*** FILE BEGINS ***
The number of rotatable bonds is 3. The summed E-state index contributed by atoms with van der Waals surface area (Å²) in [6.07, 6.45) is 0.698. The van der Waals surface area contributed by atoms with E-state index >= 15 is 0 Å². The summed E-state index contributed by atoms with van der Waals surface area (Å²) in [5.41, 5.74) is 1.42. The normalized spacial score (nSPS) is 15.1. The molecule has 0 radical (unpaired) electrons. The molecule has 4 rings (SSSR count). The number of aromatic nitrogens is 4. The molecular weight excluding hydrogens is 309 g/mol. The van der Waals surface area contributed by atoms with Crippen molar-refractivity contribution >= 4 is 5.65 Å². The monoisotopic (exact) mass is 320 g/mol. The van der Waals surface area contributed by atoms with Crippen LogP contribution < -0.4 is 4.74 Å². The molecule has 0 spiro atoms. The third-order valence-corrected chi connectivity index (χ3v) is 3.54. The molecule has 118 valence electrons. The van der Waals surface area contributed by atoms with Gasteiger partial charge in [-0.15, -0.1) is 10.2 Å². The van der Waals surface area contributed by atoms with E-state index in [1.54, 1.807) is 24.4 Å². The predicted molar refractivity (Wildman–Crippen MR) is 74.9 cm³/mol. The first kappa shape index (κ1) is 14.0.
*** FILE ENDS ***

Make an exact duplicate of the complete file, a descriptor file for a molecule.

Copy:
The number of rotatable bonds is 3. The summed E-state index contributed by atoms with van der Waals surface area (Å²) in [6.07, 6.45) is 0.698. The van der Waals surface area contributed by atoms with E-state index >= 15 is 0 Å². The summed E-state index contributed by atoms with van der Waals surface area (Å²) in [5.41, 5.74) is 1.42. The normalized spacial score (nSPS) is 15.1. The molecule has 0 radical (unpaired) electrons. The molecule has 4 rings (SSSR count). The number of aromatic nitrogens is 4. The molecular weight excluding hydrogens is 309 g/mol. The van der Waals surface area contributed by atoms with Crippen molar-refractivity contribution >= 4 is 5.65 Å². The monoisotopic (exact) mass is 320 g/mol. The van der Waals surface area contributed by atoms with Crippen LogP contribution < -0.4 is 4.74 Å². The molecule has 0 spiro atoms. The third-order valence-corrected chi connectivity index (χ3v) is 3.54. The molecule has 118 valence electrons. The van der Waals surface area contributed by atoms with Gasteiger partial charge in [-0.15, -0.1) is 10.2 Å². The van der Waals surface area contributed by atoms with E-state index in [1.54, 1.807) is 24.4 Å². The predicted molar refractivity (Wildman–Crippen MR) is 74.9 cm³/mol. The first kappa shape index (κ1) is 14.0.